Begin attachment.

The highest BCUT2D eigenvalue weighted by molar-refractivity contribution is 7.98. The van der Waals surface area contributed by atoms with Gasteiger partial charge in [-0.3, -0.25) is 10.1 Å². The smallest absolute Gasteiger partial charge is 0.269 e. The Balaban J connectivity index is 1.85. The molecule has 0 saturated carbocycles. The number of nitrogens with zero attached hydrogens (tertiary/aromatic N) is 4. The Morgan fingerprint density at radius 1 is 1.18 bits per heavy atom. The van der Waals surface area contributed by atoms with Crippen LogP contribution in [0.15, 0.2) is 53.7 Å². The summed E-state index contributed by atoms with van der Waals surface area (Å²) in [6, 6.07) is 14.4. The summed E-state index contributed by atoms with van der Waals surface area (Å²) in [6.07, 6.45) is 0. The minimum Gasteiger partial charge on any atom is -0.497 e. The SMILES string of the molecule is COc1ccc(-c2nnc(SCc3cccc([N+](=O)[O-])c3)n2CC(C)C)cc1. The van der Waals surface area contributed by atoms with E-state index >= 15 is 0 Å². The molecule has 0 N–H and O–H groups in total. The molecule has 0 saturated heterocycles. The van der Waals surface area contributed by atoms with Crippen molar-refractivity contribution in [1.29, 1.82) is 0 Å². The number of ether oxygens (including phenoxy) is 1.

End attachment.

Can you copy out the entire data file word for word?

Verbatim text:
The highest BCUT2D eigenvalue weighted by molar-refractivity contribution is 7.98. The van der Waals surface area contributed by atoms with Gasteiger partial charge in [-0.3, -0.25) is 10.1 Å². The smallest absolute Gasteiger partial charge is 0.269 e. The Balaban J connectivity index is 1.85. The molecule has 0 saturated carbocycles. The number of nitrogens with zero attached hydrogens (tertiary/aromatic N) is 4. The Morgan fingerprint density at radius 1 is 1.18 bits per heavy atom. The van der Waals surface area contributed by atoms with Crippen LogP contribution in [0.15, 0.2) is 53.7 Å². The summed E-state index contributed by atoms with van der Waals surface area (Å²) in [6, 6.07) is 14.4. The summed E-state index contributed by atoms with van der Waals surface area (Å²) in [6.07, 6.45) is 0. The minimum Gasteiger partial charge on any atom is -0.497 e. The SMILES string of the molecule is COc1ccc(-c2nnc(SCc3cccc([N+](=O)[O-])c3)n2CC(C)C)cc1. The van der Waals surface area contributed by atoms with E-state index >= 15 is 0 Å². The molecule has 0 N–H and O–H groups in total. The molecule has 0 saturated heterocycles. The van der Waals surface area contributed by atoms with Crippen molar-refractivity contribution in [1.29, 1.82) is 0 Å². The number of ether oxygens (including phenoxy) is 1.